Wednesday, August 22, 2007

Starbury Defends Michael Vick

I heard about this on the Jim Rome Show while driving home from the doctor's office ... and Shoals over at the Fanhouse has the take.  Seriously, what is wrong with these people????  SHUT UP!  

I know that there will be people out there supporting Michael Vick, but don't give me the "he didn't do anything that bad" card.  You can watch Marbury's comments here. 

Check out B-Shoals take on it:



Marbury's Crazy Just Stopped Being Cute

It's been a big last few months for Stephon Marbury. His masses-friendly shoes have made him into a social justice crusader, and his loony behavior has made his image vaguely agreeable. Not bad for a guy who, as recently as last season, epitomized "cancer."

But he just crossed the wrong line to cross, and did so about a week too late for an apology. In an interview with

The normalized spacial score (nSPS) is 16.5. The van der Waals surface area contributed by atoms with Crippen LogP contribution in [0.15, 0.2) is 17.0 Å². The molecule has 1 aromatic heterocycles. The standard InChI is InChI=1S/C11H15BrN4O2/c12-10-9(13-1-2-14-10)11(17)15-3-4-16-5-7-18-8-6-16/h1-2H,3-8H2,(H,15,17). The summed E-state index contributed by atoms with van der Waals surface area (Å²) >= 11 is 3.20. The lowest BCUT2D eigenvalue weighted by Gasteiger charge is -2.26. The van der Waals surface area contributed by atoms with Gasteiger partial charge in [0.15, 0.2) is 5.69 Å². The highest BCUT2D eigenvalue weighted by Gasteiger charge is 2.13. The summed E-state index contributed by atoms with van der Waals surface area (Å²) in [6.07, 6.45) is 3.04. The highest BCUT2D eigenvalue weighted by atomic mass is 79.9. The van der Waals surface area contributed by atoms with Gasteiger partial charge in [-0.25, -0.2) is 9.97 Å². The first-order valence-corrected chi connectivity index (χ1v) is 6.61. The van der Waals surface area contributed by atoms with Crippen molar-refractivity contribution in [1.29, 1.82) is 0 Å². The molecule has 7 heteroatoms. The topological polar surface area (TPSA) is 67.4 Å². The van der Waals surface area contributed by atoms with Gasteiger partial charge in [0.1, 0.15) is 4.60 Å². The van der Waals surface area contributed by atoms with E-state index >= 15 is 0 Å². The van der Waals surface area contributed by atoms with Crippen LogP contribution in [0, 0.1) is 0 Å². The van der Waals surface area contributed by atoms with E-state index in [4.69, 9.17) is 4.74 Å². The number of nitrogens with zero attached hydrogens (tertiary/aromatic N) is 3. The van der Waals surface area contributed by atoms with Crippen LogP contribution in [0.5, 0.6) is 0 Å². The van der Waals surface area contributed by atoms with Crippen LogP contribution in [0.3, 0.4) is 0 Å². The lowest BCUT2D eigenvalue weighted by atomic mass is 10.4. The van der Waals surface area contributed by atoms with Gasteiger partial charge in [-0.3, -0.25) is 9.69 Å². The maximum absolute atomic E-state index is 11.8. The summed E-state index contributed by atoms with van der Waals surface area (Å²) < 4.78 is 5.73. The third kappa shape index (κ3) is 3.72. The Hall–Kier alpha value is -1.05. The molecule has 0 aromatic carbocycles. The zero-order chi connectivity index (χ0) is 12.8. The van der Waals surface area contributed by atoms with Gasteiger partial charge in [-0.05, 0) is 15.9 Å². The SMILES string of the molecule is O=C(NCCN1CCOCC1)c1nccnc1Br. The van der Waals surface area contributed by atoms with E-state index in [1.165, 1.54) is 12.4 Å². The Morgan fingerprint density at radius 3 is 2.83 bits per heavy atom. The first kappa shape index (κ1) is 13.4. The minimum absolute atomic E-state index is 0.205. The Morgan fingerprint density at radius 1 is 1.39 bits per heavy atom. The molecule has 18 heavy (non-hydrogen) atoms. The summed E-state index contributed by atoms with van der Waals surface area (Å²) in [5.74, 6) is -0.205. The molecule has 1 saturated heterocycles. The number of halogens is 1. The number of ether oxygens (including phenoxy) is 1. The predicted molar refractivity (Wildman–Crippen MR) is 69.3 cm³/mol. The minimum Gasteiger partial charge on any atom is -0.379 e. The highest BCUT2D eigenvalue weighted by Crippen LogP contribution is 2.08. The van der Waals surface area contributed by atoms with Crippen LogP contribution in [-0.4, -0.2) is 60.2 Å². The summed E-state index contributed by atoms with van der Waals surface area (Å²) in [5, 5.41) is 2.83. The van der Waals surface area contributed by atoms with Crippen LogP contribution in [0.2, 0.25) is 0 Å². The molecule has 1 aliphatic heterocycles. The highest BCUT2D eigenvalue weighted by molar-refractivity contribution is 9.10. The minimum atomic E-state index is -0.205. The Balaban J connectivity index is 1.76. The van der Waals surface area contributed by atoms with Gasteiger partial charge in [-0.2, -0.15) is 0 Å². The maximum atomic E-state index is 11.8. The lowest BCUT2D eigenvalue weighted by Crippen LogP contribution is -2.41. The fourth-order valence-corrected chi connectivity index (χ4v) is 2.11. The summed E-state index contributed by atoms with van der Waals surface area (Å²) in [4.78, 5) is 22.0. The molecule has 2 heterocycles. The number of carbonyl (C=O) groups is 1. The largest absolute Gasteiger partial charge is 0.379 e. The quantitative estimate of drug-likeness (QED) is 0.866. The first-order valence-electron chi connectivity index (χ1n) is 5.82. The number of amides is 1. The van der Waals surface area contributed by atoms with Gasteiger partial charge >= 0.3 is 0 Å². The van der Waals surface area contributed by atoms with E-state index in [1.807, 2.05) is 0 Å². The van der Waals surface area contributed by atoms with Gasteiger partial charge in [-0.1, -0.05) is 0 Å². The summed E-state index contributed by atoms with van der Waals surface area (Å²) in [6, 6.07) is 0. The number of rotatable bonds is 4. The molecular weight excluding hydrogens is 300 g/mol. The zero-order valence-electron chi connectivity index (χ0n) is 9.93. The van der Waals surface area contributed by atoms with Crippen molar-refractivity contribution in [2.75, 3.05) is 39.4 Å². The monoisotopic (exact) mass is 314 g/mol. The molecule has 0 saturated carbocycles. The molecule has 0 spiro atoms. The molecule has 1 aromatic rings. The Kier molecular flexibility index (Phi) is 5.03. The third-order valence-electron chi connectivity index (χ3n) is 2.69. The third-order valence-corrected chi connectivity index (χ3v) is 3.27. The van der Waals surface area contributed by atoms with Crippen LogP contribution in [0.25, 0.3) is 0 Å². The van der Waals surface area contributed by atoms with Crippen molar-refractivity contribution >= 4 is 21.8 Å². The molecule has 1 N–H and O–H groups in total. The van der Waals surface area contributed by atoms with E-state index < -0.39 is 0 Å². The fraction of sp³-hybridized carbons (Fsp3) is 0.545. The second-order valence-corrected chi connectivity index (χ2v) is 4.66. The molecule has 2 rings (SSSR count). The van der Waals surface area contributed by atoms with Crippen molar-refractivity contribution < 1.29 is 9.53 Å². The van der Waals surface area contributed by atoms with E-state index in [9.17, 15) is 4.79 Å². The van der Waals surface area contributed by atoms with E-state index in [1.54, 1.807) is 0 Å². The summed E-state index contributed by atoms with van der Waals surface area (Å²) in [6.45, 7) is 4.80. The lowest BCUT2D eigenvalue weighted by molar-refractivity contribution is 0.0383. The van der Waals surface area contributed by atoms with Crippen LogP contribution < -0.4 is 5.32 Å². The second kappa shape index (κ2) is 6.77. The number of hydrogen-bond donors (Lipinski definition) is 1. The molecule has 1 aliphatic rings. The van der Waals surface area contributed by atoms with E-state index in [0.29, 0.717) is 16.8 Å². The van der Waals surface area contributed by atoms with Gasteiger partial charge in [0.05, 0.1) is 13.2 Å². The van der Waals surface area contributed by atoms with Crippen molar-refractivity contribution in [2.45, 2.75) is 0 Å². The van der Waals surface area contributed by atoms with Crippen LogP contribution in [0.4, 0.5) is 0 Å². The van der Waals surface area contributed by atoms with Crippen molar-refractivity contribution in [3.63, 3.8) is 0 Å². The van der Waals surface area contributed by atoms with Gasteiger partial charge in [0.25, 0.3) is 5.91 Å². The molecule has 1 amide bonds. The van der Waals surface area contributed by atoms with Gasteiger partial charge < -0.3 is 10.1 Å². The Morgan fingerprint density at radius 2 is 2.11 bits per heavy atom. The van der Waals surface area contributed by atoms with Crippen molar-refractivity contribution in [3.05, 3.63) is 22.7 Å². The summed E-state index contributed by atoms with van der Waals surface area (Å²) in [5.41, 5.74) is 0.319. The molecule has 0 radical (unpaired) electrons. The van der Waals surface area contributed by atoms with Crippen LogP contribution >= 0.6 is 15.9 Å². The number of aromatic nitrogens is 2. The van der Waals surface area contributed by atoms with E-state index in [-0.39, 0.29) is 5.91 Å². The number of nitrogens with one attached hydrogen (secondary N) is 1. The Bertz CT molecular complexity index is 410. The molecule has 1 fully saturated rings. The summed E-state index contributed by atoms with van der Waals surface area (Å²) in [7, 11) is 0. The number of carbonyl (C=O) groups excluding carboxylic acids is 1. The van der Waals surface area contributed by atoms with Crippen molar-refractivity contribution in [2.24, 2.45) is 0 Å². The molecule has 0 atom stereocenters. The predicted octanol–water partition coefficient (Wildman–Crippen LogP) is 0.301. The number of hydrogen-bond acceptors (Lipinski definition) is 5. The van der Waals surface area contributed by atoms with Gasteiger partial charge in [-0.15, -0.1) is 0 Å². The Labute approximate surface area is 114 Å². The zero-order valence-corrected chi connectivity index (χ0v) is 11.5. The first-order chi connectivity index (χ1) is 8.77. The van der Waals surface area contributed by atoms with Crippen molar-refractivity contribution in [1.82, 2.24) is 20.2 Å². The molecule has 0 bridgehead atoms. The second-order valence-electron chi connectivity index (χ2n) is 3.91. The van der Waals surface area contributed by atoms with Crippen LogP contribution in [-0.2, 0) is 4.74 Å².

Albany's Capital News 9, Marbury had some sympathetic words for Vick and the cause of dogfighting. Transcription from The Knix Fix:
"We don't say anything about people shooting deers and shooting other animals. You know what I mean? From what I hear, dog-fighting is a sport. It's just behind closed doors and I think it's tough that we build Michael Vick up and then we break him down. I think he's one of the superb athletes and he's a good human being. I think he fell into a bad situation."
Thank god it's the off-season, and the NBA is hung up on the horror of Eddie Griffin's death. Otherwise, this could really ruin Marbury's reputation all over again. And as is, he's still going to catch a lot of heat for it.

The Sad Ending of Eddie Griffin

Griffin killed when car hits train last week